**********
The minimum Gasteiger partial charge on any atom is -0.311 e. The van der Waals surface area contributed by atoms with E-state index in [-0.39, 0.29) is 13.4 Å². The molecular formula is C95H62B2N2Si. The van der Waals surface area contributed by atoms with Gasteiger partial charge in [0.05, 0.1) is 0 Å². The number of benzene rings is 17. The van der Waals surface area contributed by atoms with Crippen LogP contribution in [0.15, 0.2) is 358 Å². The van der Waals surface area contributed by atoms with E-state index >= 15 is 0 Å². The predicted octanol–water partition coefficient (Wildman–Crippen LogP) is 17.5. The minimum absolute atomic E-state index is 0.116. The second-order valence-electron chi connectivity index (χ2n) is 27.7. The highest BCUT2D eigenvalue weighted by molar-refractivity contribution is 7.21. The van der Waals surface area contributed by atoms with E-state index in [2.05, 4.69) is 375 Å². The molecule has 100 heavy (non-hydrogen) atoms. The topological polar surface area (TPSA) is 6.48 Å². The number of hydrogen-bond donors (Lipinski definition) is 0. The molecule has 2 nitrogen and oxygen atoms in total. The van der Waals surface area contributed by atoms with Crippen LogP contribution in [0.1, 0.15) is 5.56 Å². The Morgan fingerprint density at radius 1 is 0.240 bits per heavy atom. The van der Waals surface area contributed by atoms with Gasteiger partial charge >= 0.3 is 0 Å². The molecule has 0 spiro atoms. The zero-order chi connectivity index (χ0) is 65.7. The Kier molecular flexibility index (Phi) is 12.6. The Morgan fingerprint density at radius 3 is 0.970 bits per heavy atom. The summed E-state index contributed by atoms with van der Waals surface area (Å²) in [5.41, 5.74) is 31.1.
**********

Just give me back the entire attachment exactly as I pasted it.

The minimum Gasteiger partial charge on any atom is -0.311 e. The van der Waals surface area contributed by atoms with E-state index in [-0.39, 0.29) is 13.4 Å². The molecular formula is C95H62B2N2Si. The van der Waals surface area contributed by atoms with Gasteiger partial charge in [0.05, 0.1) is 0 Å². The number of benzene rings is 17. The van der Waals surface area contributed by atoms with Crippen LogP contribution in [0.15, 0.2) is 358 Å². The van der Waals surface area contributed by atoms with E-state index >= 15 is 0 Å². The predicted octanol–water partition coefficient (Wildman–Crippen LogP) is 17.5. The minimum absolute atomic E-state index is 0.116. The second-order valence-electron chi connectivity index (χ2n) is 27.7. The highest BCUT2D eigenvalue weighted by molar-refractivity contribution is 7.21. The van der Waals surface area contributed by atoms with E-state index in [2.05, 4.69) is 375 Å². The molecule has 100 heavy (non-hydrogen) atoms. The topological polar surface area (TPSA) is 6.48 Å². The number of hydrogen-bond donors (Lipinski definition) is 0. The molecule has 2 nitrogen and oxygen atoms in total. The van der Waals surface area contributed by atoms with Crippen LogP contribution in [0.1, 0.15) is 5.56 Å². The Morgan fingerprint density at radius 1 is 0.240 bits per heavy atom. The van der Waals surface area contributed by atoms with Gasteiger partial charge >= 0.3 is 0 Å². The molecule has 0 spiro atoms. The zero-order chi connectivity index (χ0) is 65.7. The Kier molecular flexibility index (Phi) is 12.6. The Morgan fingerprint density at radius 3 is 0.970 bits per heavy atom. The summed E-state index contributed by atoms with van der Waals surface area (Å²) in [5.41, 5.74) is 31.1.